Teenager’s Brain

by on June 18, 2013

in Monthly

Inside the teenage brain: Science reveals why some are erratic, moody and impulsive

Adolescence is seen by some experts as a time when it is normal for a teenager to reject parents, choosing to be with friends instead, form their own values, experiment with all kinds of lifestyles and possibly become a temporary “disappointment.”

Q: My 15-year-old son is selfish, moody, impulsive, and at times I wonder why he makes silly decisions. I feel like asking him “What were you thinking?” but someone told me teenagers have immature brains. Is that true?
A: The adolescent years can be stormy, stressful, filled with strife, uncertainty, inconsistency, and frankly be quite unpleasant. Some have said that the teenage years are, by far, the most unpleasant stage of the family’s journey. Close to 2,300 years ago, Aristotle said “The young are heated by nature and drunken men by wine.”

Teachers, psychologists, social workers and counselors tell parents that they should relax and wait for this stage to pass and that somehow, the previously difficult teen will “settle down.” Adolescence is seen by these experts as a time when it is normal for a teenager to reject parents, choosing to be with friends instead, form their own values, experiment with all kinds of lifestyles and possibly become a temporary “disappointment.” (Not all teens go through this stage of mental turmoil, puzzling behaviour and drama.)

Between ages 14 to 24 humans are at great risk for accidents, addictions, brushes with the law, unprotected sex, suicide, depression, anxiety and death due to accidents.

If this is such a huge public health problem for society, could it be that there is an anatomical or physiological explanation?

It appears to be the case as researchers make new discoveries about the teenager’s brain. Dr. B.J. Casey from the Weil Cornell Medical College and the Sackler Institute in New York is a world-renown expert in sorting out how a teenager brain functions, or malfunctions at certain times.

Casey used three methods of scanning teenage brains: Structural MRIs which are used to measure the size and shape of structures; Diffusion Tensor Imaging which is used to study the connectivity of white matter fiber tracts and functional MRIs which tell researchers about patterns of brain activities.

The bottom line is this: although the brain reaches approximately 90 per cent of its adult size by age 6, the gray and white matter subcomponents of the brain continue to undergo dynamic changes throughout adolescence.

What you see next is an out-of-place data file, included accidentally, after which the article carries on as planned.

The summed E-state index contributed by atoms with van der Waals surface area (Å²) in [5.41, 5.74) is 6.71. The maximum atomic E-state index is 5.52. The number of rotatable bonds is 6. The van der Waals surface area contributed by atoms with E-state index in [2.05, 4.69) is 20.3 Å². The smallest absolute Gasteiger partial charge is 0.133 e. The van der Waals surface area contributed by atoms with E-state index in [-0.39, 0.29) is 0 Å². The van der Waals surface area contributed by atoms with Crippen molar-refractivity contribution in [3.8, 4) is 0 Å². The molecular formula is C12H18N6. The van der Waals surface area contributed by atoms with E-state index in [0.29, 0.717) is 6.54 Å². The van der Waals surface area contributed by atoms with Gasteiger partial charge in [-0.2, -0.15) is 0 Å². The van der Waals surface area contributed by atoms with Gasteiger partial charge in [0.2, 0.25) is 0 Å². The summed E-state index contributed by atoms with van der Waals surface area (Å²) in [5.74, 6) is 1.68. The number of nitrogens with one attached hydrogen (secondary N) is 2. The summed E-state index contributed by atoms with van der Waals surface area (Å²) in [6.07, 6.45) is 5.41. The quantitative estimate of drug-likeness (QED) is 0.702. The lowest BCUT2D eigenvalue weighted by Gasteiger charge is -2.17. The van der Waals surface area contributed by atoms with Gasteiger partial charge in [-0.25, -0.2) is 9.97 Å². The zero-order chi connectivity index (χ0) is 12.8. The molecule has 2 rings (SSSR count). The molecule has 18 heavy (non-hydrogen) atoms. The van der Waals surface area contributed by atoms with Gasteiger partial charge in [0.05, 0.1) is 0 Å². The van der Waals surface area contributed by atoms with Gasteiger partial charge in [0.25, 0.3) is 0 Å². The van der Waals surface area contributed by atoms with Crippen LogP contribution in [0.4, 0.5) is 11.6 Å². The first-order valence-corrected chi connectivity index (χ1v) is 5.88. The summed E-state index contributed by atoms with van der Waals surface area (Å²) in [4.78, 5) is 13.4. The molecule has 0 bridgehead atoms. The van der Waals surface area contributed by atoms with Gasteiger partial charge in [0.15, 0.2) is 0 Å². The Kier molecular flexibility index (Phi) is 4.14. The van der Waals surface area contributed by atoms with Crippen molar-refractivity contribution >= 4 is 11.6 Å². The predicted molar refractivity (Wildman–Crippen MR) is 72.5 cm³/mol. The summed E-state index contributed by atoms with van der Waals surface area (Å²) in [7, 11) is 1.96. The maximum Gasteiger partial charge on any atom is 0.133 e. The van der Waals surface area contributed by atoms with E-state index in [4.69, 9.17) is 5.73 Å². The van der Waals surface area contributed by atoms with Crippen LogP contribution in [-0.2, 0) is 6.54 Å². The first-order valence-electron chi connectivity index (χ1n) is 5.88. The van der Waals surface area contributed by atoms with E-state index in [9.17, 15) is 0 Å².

The amygdala matures during the mid teen years. It serves as an accelerator or gas pedal, and explains why teens seek thrills, drive fast, and take risks — especially when observed by peers. However, the brakes, the prefrontal cortex, which help with reasoning, planning and executive functioning matures much later, around 24 years. Brain maturation starts in the back of the brain and moves toward the front, thus explaining why the front matures last.

As these structures mature, they get pruned in a very complex and variable manner. Not only are we talking about anatomy, but also about neurotransmitters such as dopamine and oxitocyn which are involved in thrill seeking and sensing immediate, intense pleasure.

In a landmark paper published in The Annals of the NY Acad Science, March 2008, Casey concludes that her fMRI findings will have significant implications for heated debates on public policy and the treatment of minors in the judicial system. Adolescents show adult levels of intellectual capability earlier than they show evidence of adult levels of impulse control — especially in emotionally charged situations that require appropriate decisions in the heat of the moment.

This discrepancy between the maturation of the amygdala (gas pedal) and the prefrontal cortex (brakes) explains why teens are driven by pleasure, excitement, novel ways of thrill-seeking, speed, risk taking rather than being driven by weighing logical consequences.

One parent tells a story about a teen caught by police for speeding over 140 km per hour — far above the posted speed limit. The teen explained that although he knew that speeding was wrong and had the potential to kill himself or another person, he disagreed with the police calling him reckless. He felt he was concentrating all that time; he was in fact careful and paying close attention.

Less serious than accidents, homicide, unwanted pregnancies and drug addictions is a teen who switches from being an innocent, pleasant and kind child to an individual who one day tells the parents that their values are useless to him. Such a teen may reject the parent’s faith, prefer to be with peers far more often than family, and can oscillate between being nice one day and mean the next.

Compounding it all, the teen may exhibit moodiness, tiredness and the use of foul language.

Again, it relates in part, to that teen’s erratic brain maturation. Peers provide new thrills; parents are boring. Peers provide social validation; parents nag.

For parents who are hurting when this happens and parents who are puzzled by the inconsistencies in the teen’s behavior or parents who blame themselves, I suggest a heavy dose of patience, but also the wisdom contained in Dr. Gary Chapman’s book, The 5 Love Languages of Teenagers.

Dr. Peter Nieman has been a community pediatrician since 1987. he is the father of 4 children (three are teenagers) Dr. Nieman hosts www.drnieman.com and is a bi-weekly contributor to CTV Morning Live and a former contributor to QR77.

Comments on this entry are closed.

Previous post:

Next post: